What’s it about? Koyuki Seri does his best to hold in his natural snark, but some people make it really hard. One of those people is his classmate, Hanadori, who is so disruptive with his severe case of chuunibyou that the entire class’s grades have dropped! To make matters worse, Hanadori has latched hard onto Koyuki. What’s a snarky boy to do?
Hey, remember Outburst Dreamer Boys? That comedy that took a group of incredibly silly dorks and made them super sweet and likable, with the deadpan Mizuki as the reluctant straight man? A Destructive God Sits Next to Me is a lot like that, but way less fun!
I’m trying to put my finger on exactly what it is that makes this show so much less enjoyable than last season’s underappreciated gem (seriously, go watch it if you haven’t!). Right now, the closest thing that I can figure is Koyuki himself.
Have you ever met someone who called themselves “fluent in sarcasm”? Of course you have, you’re on the internet after all. Koyuki reminds me a lot of those guys—he always has some kind of smartass remark. He bitches about chuunibyou, but he also bitches about, say, a girl in his friend’s class saying that she worries that everyone hates her. He has no tact or kindness, and just thinks of himself as telling it like it is.
I’m pretty sure we’re not supposed to sympathize with him. He has no friends in his class, and gets hoisted by his own smug sense of superiority multiple times. I just can’t fathom why Hanadori has latched onto him, when it’s so obvious that Koyuki can barely stand him. There are people out there who have a quality to them that make others want to gain their friendship, but they usually have some kind of social power. Why put so much energy into trying to befriend a falsely superior jackass who can barely stand the sight of you?
The other issue is that chuunibyou comedies are dangerously close to being overplayed, and Destructive God follows far too close on the heels of one of the most sweetly loving ones I’ve seen. Part of the appeal is that, despite their childishness, chuunibyou are harmless. They bring themselves joy with their goofy, playful delusions. Those around them may roll their eyes, but ultimately it makes no difference.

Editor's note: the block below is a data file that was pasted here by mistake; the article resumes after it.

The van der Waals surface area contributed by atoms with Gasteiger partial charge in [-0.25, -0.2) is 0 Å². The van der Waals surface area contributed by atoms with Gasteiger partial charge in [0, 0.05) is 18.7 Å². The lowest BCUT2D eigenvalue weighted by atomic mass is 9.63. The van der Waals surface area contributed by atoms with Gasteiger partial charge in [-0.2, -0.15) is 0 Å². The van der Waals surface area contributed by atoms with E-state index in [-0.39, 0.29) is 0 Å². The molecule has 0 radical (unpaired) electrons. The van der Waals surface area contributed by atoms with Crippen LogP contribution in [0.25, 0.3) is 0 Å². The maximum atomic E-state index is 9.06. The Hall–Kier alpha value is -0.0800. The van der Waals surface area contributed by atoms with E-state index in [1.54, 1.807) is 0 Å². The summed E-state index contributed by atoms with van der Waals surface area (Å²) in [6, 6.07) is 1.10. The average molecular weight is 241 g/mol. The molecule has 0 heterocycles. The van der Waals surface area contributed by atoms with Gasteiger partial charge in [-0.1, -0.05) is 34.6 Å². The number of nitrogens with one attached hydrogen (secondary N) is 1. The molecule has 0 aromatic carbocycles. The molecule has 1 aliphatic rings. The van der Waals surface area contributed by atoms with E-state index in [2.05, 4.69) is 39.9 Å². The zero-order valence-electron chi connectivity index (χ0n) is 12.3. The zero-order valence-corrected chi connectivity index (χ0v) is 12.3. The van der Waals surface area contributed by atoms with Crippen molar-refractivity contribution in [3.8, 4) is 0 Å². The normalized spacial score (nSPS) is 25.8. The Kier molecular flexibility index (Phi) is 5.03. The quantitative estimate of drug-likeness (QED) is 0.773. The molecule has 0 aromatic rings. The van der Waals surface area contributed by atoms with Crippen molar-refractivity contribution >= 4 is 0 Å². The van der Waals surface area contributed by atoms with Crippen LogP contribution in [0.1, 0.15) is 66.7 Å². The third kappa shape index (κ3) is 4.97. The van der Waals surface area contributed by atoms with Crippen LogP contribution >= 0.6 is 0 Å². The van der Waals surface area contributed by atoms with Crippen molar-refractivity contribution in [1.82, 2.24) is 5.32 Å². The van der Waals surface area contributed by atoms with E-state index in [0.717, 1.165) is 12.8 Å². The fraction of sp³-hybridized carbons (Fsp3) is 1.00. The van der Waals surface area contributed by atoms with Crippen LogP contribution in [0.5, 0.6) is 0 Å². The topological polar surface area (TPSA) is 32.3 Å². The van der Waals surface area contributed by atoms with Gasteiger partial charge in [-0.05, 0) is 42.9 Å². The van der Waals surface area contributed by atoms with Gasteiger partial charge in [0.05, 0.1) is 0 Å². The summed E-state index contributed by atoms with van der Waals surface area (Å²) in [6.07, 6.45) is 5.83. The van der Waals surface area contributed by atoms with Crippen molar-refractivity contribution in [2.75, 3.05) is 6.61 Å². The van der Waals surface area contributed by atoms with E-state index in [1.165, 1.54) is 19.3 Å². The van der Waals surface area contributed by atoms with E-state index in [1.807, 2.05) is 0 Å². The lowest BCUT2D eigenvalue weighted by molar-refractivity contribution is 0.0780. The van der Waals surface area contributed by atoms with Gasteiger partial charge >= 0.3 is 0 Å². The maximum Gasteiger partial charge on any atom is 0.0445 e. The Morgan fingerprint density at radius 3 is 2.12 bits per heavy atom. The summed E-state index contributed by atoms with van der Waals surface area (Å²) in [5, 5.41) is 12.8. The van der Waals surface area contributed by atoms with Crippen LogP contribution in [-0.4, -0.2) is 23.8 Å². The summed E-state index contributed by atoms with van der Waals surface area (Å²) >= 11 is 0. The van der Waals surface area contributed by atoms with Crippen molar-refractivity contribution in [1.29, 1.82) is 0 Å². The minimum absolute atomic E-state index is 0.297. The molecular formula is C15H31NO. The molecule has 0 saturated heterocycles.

Hanadori, on the other hand, does cause harm with his act. He’s a big enough distraction to the class that they have the lowest grades in the whole school, but gets decently high marks himself. He delays class by bringing in a puppy and dousing himself in water to make himself look more pathetic while begging to keep it. Maybe it’s just because my own point of view as a teacher, but I didn’t find it cute; I wanted to throttle him.
To be honest, I can see exactly one audience for this to appeal to: the hardcore fujoshi. Hanadori’s puppy-like attachment to Seri, who himself is drawn to look more-or-less like a catboy, is ship-bait, nothing more and nothing less. The opening and ending animations preview that there’s going to be a lot of similarly adorable boys with different chuunibyou delusions.
And you know, if that’s your scene, that’s fine! No one here is going to judge you for it, least of all me. But that alone isn’t enough to keep me around.
A Destructive God Sits Next to Me does nothing but tread the same ground as previous, better shows with fewer funny jokes and meaner writing. I’d rather rewatch Outburst Dreamer Boys again